We have shown that if the input state is \(\mathinner {{u}\rangle }\), which is an eigenstate of U with eigenphase \(\phi _u = a_u\sqrt{2}  b_u\), then the history state will contain \(a_u\) terms with one spin in the state \(\mathinner {{\Omega _a}\rangle }\) and \(b_u\) terms with one spin in the state \(\mathinner {{\Omega _b}\rangle }\) (each term in the history state will have amplitude \(\frac{1}{T}\)). If the input is a general state \(\mathinner {{\psi }\rangle }= \sum _u m_u \mathinner {{u}\rangle }\), then for each u the history state will contain \(a_u\) terms with one spin in the state \(\mathinner {{\Omega _a}\rangle }\) and \(b_u\) terms with one spin in the state \(\mathinner {{\Omega _b}\rangle }\), where now each of these terms has amplitude \(m_u / T\).
Let \(\Pi {:}{=}\sum _i \mathinner {{\Phi (i)}\rangle }\mathinner {\langle {\Phi (i)}}\) for some complete basis \(\mathinner {{i}\rangle }\), and we define \(H_1{:}{=}T(\sqrt{2} \Pi _a  \Pi _b)\), where T is the total time in the computation. It thus follows that the energy of \(\mathinner {{\Phi (u)}\rangle }\) with respect to the operator \(\Pi H_1 \Pi \) is given by \(\phi _u + {{\,\mathrm{O}\,}}(\epsilon )\).
Finally, we need the following technical lemma from [27].
Lemma 4.4
(Firstorder simulation [27]). Let \(H_0\) and \(H_1\) be Hamiltonians acting on the same space and \(\Pi \) be the projector onto the ground space of \(H_0\). Suppose that \(H_0\) has eigenvalue 0 on \(\Pi \) and the next smallest eigenvalue is at least 1. Let V be an isometry such that \(VV^{\dagger }=\Pi \) and
Let \(H_{{\text {sim}}} = \Delta H_0 + H_1\) . Then there exists an isometry \({\tilde{V}}\) onto the space spanned by the eigenvectors of \(H_{{\text {sim}}}\) with eigenvalue less than \(\Delta /2\) such that

1.
\(\Vert V{\tilde{V}}\Vert \le {{\,\mathrm{O}\,}}(\Vert H_1\Vert /\Delta )\)

2.
\(\Vert {\tilde{V}}H_{{\text {target}}} {\tilde{V}}^{\dagger } H_{{\text {sim}}< \Delta /2} \Vert \le \epsilon /2 + {{\,\mathrm{O}\,}}(\Vert H_1\Vert ^2/\Delta )\)
We will apply Lemma 4.4 with \(H_0=2T^2H_{\mathrm {SF}}\) and \(H_1=T(\sqrt{2} \Pi _a  \Pi _b)\). We have \(\lambda _{\min }( H_{\mathrm {SF}}) = 0\) and the next smallest nonzero eigenvalue of \(H_{\mathrm {SF}}\) is \((1\cos (\pi /2T)\ge 1/2T^2)\) by Lemma 4.1, so \(H_0=2T^2H_{\mathrm {SF}}\) has next smallest nonzero eigenvalue at least 1. Moreover, \(\left\ H_1\right\ = \sqrt{2}T\). Note that \(V'\), as defined in Eq. (14), is an isometry which maps onto the ground state of \(H_0\). By construction, we have that the spectrum of \(H_{\mathrm {target}}\) is approximated to within \(\epsilon \) by \(H_1\) restricted to the ground space of \(H_{\mathrm {SF}}\); thus, \(\Vert \Pi H_1 \Pi  \tilde{{\mathcal {E}}}(H)\Vert \le \epsilon \).
Lemma 4.4 therefore implies that there exists an isometry \({\tilde{V}}\) that maps exactly onto the low energy space of \(H_{\mathrm {univ}}\) such that \(\Vert {\tilde{V}}V'\Vert \le {{\,\mathrm{O}\,}}(\sqrt{2}T/(\Delta /2T^2))={{\,\mathrm{O}\,}}(T^3/\Delta )\). By the triangle inequality and Eq. (15), we have:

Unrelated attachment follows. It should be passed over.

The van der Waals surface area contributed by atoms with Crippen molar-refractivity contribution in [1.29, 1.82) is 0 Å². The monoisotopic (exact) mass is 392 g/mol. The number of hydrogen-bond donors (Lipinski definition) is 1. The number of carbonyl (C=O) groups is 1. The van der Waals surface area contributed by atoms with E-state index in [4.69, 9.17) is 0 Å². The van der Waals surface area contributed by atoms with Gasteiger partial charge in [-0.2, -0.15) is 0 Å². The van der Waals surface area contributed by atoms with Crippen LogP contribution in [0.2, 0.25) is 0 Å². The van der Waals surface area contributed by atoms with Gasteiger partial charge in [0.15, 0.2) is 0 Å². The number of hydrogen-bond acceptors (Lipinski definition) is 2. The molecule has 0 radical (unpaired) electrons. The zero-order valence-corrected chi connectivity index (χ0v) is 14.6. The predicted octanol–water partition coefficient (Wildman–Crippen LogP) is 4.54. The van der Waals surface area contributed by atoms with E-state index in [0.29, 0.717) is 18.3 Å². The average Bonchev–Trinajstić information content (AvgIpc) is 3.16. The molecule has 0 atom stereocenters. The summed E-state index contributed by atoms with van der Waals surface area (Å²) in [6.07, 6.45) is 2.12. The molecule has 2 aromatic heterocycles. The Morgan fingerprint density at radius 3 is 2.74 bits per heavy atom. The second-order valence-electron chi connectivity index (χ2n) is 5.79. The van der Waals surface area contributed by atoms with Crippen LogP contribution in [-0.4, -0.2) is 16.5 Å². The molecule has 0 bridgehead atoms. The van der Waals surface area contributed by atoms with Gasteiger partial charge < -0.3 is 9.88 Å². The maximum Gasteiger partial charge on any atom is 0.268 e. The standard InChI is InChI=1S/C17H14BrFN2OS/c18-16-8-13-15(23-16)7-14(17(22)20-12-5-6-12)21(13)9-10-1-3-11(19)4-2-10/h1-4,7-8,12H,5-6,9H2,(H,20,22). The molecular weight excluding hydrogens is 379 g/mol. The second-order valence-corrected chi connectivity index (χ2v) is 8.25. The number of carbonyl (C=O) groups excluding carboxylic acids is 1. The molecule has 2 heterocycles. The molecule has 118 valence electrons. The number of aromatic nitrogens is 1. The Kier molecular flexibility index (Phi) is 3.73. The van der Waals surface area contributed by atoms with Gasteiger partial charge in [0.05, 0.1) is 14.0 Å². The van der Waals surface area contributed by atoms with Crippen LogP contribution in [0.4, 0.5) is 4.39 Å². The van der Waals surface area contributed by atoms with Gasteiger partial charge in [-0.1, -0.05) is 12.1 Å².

The second part of the lemma implies that
Therefore, the conditions of Definition 2.3 are satisfied for a \((\Delta ',\eta ,\epsilon ')\)simulation of \(H_{\mathrm {target}}\), with \(\eta = O \left( T^3/\Delta + T_\mathrm {PE}/T\right) \), \(\epsilon ' = \epsilon +{{\,\mathrm{O}\,}}(T^4 / \Delta )\) and \(\Delta '= \Delta /2T^2\). Therefore, we must increase L so that \(T \ge {{\,\mathrm{O}\,}}(T_\mathrm {PE}/\eta )={{\,\mathrm{poly}\,}}(n, d^k, \Vert H\Vert ,1/\epsilon ,1/\eta )\) by Eq. (10) (thereby determining x), and increase \(\Delta \) so that
to obtain a \((\Delta ', \eta , \epsilon )\)simulation of the target Hamiltonian. The claim follows.
\(\square \)
We can now prove our main theorem:
Theorem 4.5
There exists a twobody interaction depending on a single parameter \(h(\phi )\) such that the family of translationally invariant Hamiltonians on a chain of length N,
is a universal model, where \(\Delta \), T and \(\phi \) are parameters of the Hamiltonian, and the first sum is over adjacent site along the chain. Furthermore, the universal model is efficient in terms of the number of spins in the simulator system.
Proof
The twobody interaction \(h(\phi )\) makes up a standard form Hamiltonian which encodes a QTM, \(M_1\) dovetailed with the phaseestimation computation from Lemma 4.3. The QTM \(M_1\) carries out phase estimation on the parameter \(\phi \) in the Hamiltonian, and writes out the binary expansion of \(\phi \) (which contains a description of the Hamiltonian to be simulated) on its work tape. There is a standard form Hamiltonian in [14] which encodes this QTM, so by Lemma 4.3 we can construct a standard form Hamiltonian which simulates all quantum Hamiltonians by dovetailing \(M_1\) with \(M_\mathrm {PE}\).